Tasmania island (65,022 sq.km.) is of around the same size as Sri Lanka (67,655 sq.km.) or approximately twice the size of Taiwan (35,883 sq.km.) The whole island got only around half million inhabitants mostly descendants of western settlers. Somehow the first settlements by the Aborigines don’t appear to have created any impressive remains, much the same as on Australia’s mainland. There are no big cities in Tasmania. The largest city, Hobart, is 25 times smaller than Sydney (in terms of population). This basic information gives a guidance of what can be expected from Tasmania.
Our stay in Tasmania was only 7 days. Although the island we did not expect it to have so many attractions. Being in Tasmania means enjoying the pure nature and the peaceful environment. Travelers like us can find plenty of nature as half of the island is protected as World Heritage, wilderness areas or other reserves. The other half mostly consist of farming and agriculture lands. Agriculture is one of the main sources of income of Tasmania, but the number one income contributor is still the mining. While over 80% of Australia’s mainland is barren desert and the only fertile land is on along the coastlines, the whole island of Tasmania appears to among the most verdant that can be found in Australia.
We were at Cradle Mountain- Lake St. Clair National Park, which is one of the most famous tourist sites in Tasmania. There are some nice attractions and activities in the National Park such as Mount Ossa (the tallest mountain in Tasmania) and Cradle Mountain: a beautiful mountain and surrounding area with many walking tracks. It is among the highlights of the tourist attractions in Tasmania.
Cradle Mountain is the fifth highest mountain in Tasmania (1,545 meters). It is a dolerite capped mountain that was sculpted by glacier gouged around 10,000 years ago, as all other mountains around the island. The mountain was named by Joseph Fossey, an English born land surveyor, in 1821 based on the peak’s resemblance to a baby cradle. This place was set aside as a scenic reserve and wildlife sanctuary in 1922 and finally became a national Park in 1971.
Dove Lake is a beautiful corrie lake located at the northern end of the Cradle Mountain-Lake St Clair National Park. It is possible to drive directly into the lake on a good sealed road. However, the parking space is limited so visitors are advised to park at the Cradle Mountains and Lake St. Clair National Park Visitor Centre located 10 km from the lake and to take the Dove Lake shuttle bus from there (included in the national park fee).
We had limited time to explore the whole island and moreover I don’t like walking too far (activities such as climbing mountains or jungle walking are not my cup of tea, I would prefer a nice comfortable sign-seeing tour instead) so we selected one of the shorter walks: the Dove Lake Circuit.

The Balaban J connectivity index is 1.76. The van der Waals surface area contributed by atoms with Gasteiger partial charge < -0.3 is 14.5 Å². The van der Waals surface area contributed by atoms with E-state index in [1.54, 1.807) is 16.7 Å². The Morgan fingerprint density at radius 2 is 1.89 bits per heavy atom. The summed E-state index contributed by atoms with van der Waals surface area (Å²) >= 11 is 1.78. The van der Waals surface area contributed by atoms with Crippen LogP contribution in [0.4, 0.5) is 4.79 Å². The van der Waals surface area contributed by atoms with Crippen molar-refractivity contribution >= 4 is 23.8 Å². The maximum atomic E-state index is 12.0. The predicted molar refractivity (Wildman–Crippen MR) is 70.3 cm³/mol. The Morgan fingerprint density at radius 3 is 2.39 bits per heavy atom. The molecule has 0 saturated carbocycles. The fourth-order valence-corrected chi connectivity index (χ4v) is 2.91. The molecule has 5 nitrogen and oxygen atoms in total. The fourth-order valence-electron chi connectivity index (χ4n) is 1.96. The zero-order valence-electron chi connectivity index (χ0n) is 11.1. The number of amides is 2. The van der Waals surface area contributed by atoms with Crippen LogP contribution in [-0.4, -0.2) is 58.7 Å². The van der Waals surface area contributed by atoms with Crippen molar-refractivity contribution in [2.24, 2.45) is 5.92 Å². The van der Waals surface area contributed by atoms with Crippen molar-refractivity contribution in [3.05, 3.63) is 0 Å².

Dove Lake is one of the best places to spot the beautiful shape of Cradle Mountain over the water. Like every other lake around this region it was formed by glacial ice over 20,000 years ago. Its water is still and crystal clear. The site is very beautiful with unique ancient plants such as Richea scoparia, Gleichenia alpine, Eucalyptus coccifera (Tasmanian snow gum), Decidous beech (Fagus) and Pandani. Some of these plants can only be found in Tasmania.
The Dove Lake Circuit is an enchanted 6 km scenic walking track parallel to the lake. A quick walk around the track without any steep climbing takes just 2 hours. Unfortunately, I stopped to take some many pictures along the way that it took us over 3 hours to complete the track.
The Dove Lake Boatshed is located just around 300 meters walk from the Dove Lake Parking. It was built in 1940 by Lionel Connell, the first ranger at Cradle Mountain. It is a nice place for taking pictures of the lake and the mountain.
Over all, this place is the closest to a “New Zealand vibe” that I could experience in Tasmania. An extraordinary nature experience which was more worth spending time on than all other places I have visited in the whole island. I could have walked further as there are many other beautiful spots that I have seen from other travel pictures and would have liked to see with my own eyes. I still regret that I didn’t spend more time here.
*** For those who enjoy walking there is a walking track up the hill that leads to the view point of Crater Lake (Marions Lookout) and other attractions on the way but for me it was more than enough just walking around the Dove lake. For those who would like to capture good pictures of the Cradle Mountain rather than walking a lot I recommend taking the track to the first view point and then walk back straight to the parking instead to taking the Dove Lake circuit. Actually I believe that some of the best pictures can be taken already from the parking.